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Why do small firms produce the entrepreneurs?

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  • Parker, Simon C

Abstract

Employees are significantly more likely to quit small rather than large firms to found new ventures. I examine empirically three alternative theories that might explain this finding: a transmission theory; a blocked mobility theory; and self-selection of workers. A representative sample of British panel data containing information on workplace, job and personal characteristics from 1991 to 2003 are used to explore the relationship between firm size and transitions into self-employment. The transmission and blocked mobility theories do not receive consistent empirical backing whereas the selection theory does. The implications of these findings for researchers and policy-makers are discussed.

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Bibliographic Info

Article provided by Elsevier in its journal Journal of Behavioral and Experimental Economics (formerly The Journal of Socio-Economics).

Volume (Year): 38 (2009)
Issue (Month): 3 (June)
Pages: 484-494

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Handle: RePEc:eee:soceco:v:38:y:2009:i:3:p:484-494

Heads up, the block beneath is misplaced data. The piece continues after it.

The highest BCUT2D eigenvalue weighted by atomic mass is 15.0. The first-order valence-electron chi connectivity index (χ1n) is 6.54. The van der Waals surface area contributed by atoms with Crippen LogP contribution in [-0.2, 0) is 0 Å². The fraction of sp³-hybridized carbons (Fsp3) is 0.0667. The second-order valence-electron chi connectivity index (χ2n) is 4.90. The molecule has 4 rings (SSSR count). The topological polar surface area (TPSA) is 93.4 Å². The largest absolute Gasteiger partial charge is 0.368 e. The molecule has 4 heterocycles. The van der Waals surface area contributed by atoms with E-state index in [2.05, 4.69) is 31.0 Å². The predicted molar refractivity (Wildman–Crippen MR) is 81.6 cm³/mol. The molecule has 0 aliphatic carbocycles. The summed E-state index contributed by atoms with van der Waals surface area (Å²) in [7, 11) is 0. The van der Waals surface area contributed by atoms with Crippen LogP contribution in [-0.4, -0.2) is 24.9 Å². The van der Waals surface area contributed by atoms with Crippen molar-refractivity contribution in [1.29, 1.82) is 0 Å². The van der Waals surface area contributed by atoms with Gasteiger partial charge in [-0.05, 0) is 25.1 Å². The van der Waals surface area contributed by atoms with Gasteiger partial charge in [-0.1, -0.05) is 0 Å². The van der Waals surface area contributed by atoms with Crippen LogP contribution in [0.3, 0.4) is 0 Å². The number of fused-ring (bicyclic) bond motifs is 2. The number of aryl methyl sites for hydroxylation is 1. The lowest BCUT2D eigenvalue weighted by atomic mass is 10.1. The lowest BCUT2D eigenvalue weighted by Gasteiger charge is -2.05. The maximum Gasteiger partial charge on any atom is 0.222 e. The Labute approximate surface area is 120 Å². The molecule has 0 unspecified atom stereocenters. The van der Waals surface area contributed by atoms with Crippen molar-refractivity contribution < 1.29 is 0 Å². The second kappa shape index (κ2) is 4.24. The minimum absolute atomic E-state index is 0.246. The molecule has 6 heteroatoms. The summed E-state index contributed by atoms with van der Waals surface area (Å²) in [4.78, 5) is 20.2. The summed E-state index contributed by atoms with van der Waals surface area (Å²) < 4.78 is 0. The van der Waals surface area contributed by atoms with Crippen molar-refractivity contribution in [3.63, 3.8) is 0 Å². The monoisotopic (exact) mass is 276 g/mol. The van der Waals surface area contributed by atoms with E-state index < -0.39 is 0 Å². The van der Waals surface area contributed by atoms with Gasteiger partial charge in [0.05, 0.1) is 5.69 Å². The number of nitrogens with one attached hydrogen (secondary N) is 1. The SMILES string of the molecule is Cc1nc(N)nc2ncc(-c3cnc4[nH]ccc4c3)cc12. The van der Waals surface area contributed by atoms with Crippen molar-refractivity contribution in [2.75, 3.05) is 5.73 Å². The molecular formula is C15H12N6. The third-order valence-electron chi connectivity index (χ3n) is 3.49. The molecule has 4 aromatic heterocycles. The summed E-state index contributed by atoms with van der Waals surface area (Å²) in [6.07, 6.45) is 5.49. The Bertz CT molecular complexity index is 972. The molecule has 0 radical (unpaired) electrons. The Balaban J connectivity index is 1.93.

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Web page: http://www.elsevier.com/locate/inca/620175

Related research

Keywords: Entrepreneurship Self-employment Occupational choice Firm size;

References

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  1. Craig R. Littler & Retha Wiesner & Richard Dunford, 2003. "The Dynamics of Delayering: Changing Management Structures in Three Countries," Journal of Management Studies, Wiley Blackwell, vol. 40(2), pages 225-256, 03.
  2. Parker,Simon C., 2006. "The Economics of Self-Employment and Entrepreneurship," Cambridge Books, Cambridge University Press, number 9780521030632, October.
  3. Erol Taymaz, 2005. "Are Small Firms Really Less Productive?," Small Business Economics, Springer, vol. 25(5), pages 429-445, December.
  4. Matthias Benz & Bruno S. Frey, 2008. "Being Independent is a Great Thing: Subjective Evaluations of Self-Employment and Hierarchy," Economica, London School of Economics and Political Science, vol. 75(298), pages 362-383, 05.
  5. James O. Fiet, 2007. "A Prescriptive Analysis of Search and Discovery," Journal of Management Studies, Wiley Blackwell, vol. 44(4), pages 592-611, 06.
  6. Leontaridi, Marianthi Rannia, 1998. " Segmented Labour Markets: Theory and Evidence," Journal of Economic Surveys, Wiley Blackwell, vol. 12(1), pages 63-101, February.
  7. repec:ebl:ecbull:v:10:y:2007:i:10:p:1-9 is not listed on IDEAS
  8. Hyytinen, Ari & Maliranta, Mika, 2006. "When Do Employees Leave Their Job for Entrepreneurship: Evidence from Linked Employer-Employee Data," Discussion Papers 1023, The Research Institute of the Finnish Economy.
  9. Kihlstrom, Richard E & Laffont, Jean-Jacques, 1979. "A General Equilibrium Entrepreneurial Theory of Firm Formation Based on Risk Aversion," Journal of Political Economy, University of Chicago Press, vol. 87(4), pages 719-48, August.
  10. Erik Hurst & Annamaria Lusardi, 2004. "Liquidity Constraints, Household Wealth, and Entrepreneurship," Journal of Political Economy, University of Chicago Press, vol. 112(2), pages 319-347, April.